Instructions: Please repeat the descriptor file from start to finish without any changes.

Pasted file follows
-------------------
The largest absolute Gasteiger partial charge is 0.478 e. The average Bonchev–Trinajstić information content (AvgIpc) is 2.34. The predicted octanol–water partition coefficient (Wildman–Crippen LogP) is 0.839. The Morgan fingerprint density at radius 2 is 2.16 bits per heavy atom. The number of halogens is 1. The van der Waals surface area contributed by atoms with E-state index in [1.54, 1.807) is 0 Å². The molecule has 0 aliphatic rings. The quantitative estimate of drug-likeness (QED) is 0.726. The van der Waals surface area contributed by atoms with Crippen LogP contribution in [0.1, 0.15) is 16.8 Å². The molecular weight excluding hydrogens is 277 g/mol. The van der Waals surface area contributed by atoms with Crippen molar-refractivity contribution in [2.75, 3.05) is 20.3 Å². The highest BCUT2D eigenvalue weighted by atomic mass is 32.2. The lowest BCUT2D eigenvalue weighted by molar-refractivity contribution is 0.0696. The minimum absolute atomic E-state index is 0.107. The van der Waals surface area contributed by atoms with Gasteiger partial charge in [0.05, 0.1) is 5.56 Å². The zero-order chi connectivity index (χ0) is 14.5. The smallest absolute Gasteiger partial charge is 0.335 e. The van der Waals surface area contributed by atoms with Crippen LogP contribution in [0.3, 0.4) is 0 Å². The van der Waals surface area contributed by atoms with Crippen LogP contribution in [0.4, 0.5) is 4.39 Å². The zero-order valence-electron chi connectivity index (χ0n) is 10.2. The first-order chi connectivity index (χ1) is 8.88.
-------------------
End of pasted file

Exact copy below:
The largest absolute Gasteiger partial charge is 0.478 e. The average Bonchev–Trinajstić information content (AvgIpc) is 2.34. The predicted octanol–water partition coefficient (Wildman–Crippen LogP) is 0.839. The Morgan fingerprint density at radius 2 is 2.16 bits per heavy atom. The number of halogens is 1. The van der Waals surface area contributed by atoms with E-state index in [1.54, 1.807) is 0 Å². The molecule has 0 aliphatic rings. The quantitative estimate of drug-likeness (QED) is 0.726. The van der Waals surface area contributed by atoms with Crippen LogP contribution in [0.1, 0.15) is 16.8 Å². The molecular weight excluding hydrogens is 277 g/mol. The van der Waals surface area contributed by atoms with Crippen molar-refractivity contribution in [2.75, 3.05) is 20.3 Å². The highest BCUT2D eigenvalue weighted by atomic mass is 32.2. The lowest BCUT2D eigenvalue weighted by molar-refractivity contribution is 0.0696. The minimum absolute atomic E-state index is 0.107. The van der Waals surface area contributed by atoms with Gasteiger partial charge in [0.05, 0.1) is 5.56 Å². The zero-order chi connectivity index (χ0) is 14.5. The smallest absolute Gasteiger partial charge is 0.335 e. The van der Waals surface area contributed by atoms with Crippen LogP contribution in [0.3, 0.4) is 0 Å². The van der Waals surface area contributed by atoms with Crippen LogP contribution in [0.4, 0.5) is 4.39 Å². The zero-order valence-electron chi connectivity index (χ0n) is 10.2. The first-order chi connectivity index (χ1) is 8.88.